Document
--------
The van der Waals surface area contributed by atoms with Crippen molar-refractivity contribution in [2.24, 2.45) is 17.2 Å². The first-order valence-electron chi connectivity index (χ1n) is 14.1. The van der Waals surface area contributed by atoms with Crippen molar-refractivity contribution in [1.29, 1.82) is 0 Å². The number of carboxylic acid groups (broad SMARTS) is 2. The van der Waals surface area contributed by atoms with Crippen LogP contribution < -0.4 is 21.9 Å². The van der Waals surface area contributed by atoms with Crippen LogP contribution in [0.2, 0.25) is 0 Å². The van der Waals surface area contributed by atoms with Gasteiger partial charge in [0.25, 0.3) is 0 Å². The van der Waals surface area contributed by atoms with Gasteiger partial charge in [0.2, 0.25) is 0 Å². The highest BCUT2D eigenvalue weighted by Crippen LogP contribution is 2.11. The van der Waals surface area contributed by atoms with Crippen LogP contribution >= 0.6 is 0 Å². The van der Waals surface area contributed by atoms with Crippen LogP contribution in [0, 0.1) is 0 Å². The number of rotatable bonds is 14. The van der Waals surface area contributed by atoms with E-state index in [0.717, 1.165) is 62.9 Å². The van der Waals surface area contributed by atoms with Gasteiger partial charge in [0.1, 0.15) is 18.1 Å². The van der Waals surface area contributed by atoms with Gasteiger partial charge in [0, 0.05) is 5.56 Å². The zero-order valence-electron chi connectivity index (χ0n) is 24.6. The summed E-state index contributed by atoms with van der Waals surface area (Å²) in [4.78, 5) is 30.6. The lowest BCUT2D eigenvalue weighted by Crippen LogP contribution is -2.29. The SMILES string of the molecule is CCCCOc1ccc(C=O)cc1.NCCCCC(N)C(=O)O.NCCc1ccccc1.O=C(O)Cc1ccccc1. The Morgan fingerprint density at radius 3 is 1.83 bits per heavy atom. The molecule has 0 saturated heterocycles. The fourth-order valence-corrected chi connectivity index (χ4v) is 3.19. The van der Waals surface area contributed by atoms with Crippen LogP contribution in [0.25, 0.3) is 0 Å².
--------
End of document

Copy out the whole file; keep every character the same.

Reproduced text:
The van der Waals surface area contributed by atoms with Crippen molar-refractivity contribution in [2.24, 2.45) is 17.2 Å². The first-order valence-electron chi connectivity index (χ1n) is 14.1. The van der Waals surface area contributed by atoms with Crippen molar-refractivity contribution in [1.29, 1.82) is 0 Å². The number of carboxylic acid groups (broad SMARTS) is 2. The van der Waals surface area contributed by atoms with Crippen LogP contribution < -0.4 is 21.9 Å². The van der Waals surface area contributed by atoms with Crippen LogP contribution in [0.2, 0.25) is 0 Å². The van der Waals surface area contributed by atoms with Gasteiger partial charge in [0.25, 0.3) is 0 Å². The van der Waals surface area contributed by atoms with Gasteiger partial charge in [0.2, 0.25) is 0 Å². The highest BCUT2D eigenvalue weighted by Crippen LogP contribution is 2.11. The van der Waals surface area contributed by atoms with Crippen LogP contribution >= 0.6 is 0 Å². The van der Waals surface area contributed by atoms with Crippen LogP contribution in [0, 0.1) is 0 Å². The number of rotatable bonds is 14. The van der Waals surface area contributed by atoms with E-state index in [0.717, 1.165) is 62.9 Å². The van der Waals surface area contributed by atoms with Gasteiger partial charge in [0.1, 0.15) is 18.1 Å². The van der Waals surface area contributed by atoms with Gasteiger partial charge in [0, 0.05) is 5.56 Å². The zero-order valence-electron chi connectivity index (χ0n) is 24.6. The summed E-state index contributed by atoms with van der Waals surface area (Å²) in [4.78, 5) is 30.6. The lowest BCUT2D eigenvalue weighted by Crippen LogP contribution is -2.29. The SMILES string of the molecule is CCCCOc1ccc(C=O)cc1.NCCCCC(N)C(=O)O.NCCc1ccccc1.O=C(O)Cc1ccccc1. The Morgan fingerprint density at radius 3 is 1.83 bits per heavy atom. The molecule has 0 saturated heterocycles. The fourth-order valence-corrected chi connectivity index (χ4v) is 3.19. The van der Waals surface area contributed by atoms with Crippen LogP contribution in [0.25, 0.3) is 0 Å².